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An 18-year-old believed to have caused a deadly wrong-way crash on a California freeway was identified Friday as Trevor J. Heitmann, a YouTube personality who had a large audience and customer base in the video game industry.
Heitmann died when the 2014 McLaren 650S he was driving entered the wrong way on the northbound 805 freeway in San Diego and collided with a 2010 Hyundai SUV carrying a 43-year-old woman and her 12-year-old daughter. They both died in Thursday's fiery crash.
Heitmann was a San Diego resident, officials said, and a local private school, La Jolla Country Day, lists him as a former student. The names of the mother and daughter were being withheld by authorities until their family could be notified.
The British-built McLaren, which retails for nearly $460,000 new, "disintegrated," despite having an ultra-strong carbon fiber core, said California Highway Patrol Officer Jake Sanchez in a Friday news conference. The SUV was so badly burned, investigators couldn't determine whether the seat belts had been employed, he said.
Authorities said they believe, based on witness reports, that the McLaren was traveling at least 100 mph.
Heitmann, known as McSkillet on his 878,001-subscriber YouTube channel, used video clips to market "skins," which are decorations for virtual guns and knives. Last year he posted a video flaunting the black McLaren.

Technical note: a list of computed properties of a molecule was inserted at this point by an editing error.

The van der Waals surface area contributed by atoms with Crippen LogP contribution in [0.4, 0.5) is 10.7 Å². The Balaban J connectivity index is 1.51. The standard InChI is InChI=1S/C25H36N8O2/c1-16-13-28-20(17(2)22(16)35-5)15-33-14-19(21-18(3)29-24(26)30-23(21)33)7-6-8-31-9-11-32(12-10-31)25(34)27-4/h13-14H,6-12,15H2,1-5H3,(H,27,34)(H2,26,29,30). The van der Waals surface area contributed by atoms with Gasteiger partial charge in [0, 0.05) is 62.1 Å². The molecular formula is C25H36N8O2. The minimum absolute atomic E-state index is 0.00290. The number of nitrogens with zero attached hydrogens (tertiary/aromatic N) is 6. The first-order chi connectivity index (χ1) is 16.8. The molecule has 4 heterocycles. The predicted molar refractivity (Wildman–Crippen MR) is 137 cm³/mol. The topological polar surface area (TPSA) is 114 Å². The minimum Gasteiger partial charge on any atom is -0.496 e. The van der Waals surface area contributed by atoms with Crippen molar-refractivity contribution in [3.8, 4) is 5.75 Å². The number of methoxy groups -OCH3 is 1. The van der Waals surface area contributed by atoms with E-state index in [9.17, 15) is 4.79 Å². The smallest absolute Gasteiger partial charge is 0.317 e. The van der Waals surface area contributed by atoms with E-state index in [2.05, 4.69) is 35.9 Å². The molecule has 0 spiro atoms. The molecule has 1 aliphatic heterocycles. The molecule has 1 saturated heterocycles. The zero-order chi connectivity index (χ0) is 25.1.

"The fact is that three people lost their life and my heart is broken for all of them," Anthony Brennan, who identified himself as a friend and business partner of Heitmann's, said on Twitter. "I pray that they are all in a better place and for their family and friends and loved ones. You never know what’s happening in someone’s life and it will take time to understand this whole thing."
Shortly before the collision, Heitmann's McLaren crashed "through a school fence" at Ashley Falls Elementary School near Del Mar, California, a few miles away, Lt. Brent Williams of the San Diego Police Department said in an email.
The driver then apparently headed for the freeway, entering via an exit ramp and driving south in northbound carpool lanes, Sanchez said.
Motorists who witnessed the collision sent cellphone and dashcam video to the CHP, he said. The freeway was closed through Friday morning, and the investigation into "what possibly made him do what he did" could take months, Sanchez said.
"I have no information regarding … why he even got on the freeway going the wrong direction," he said. "We're going to look into this thoroughly."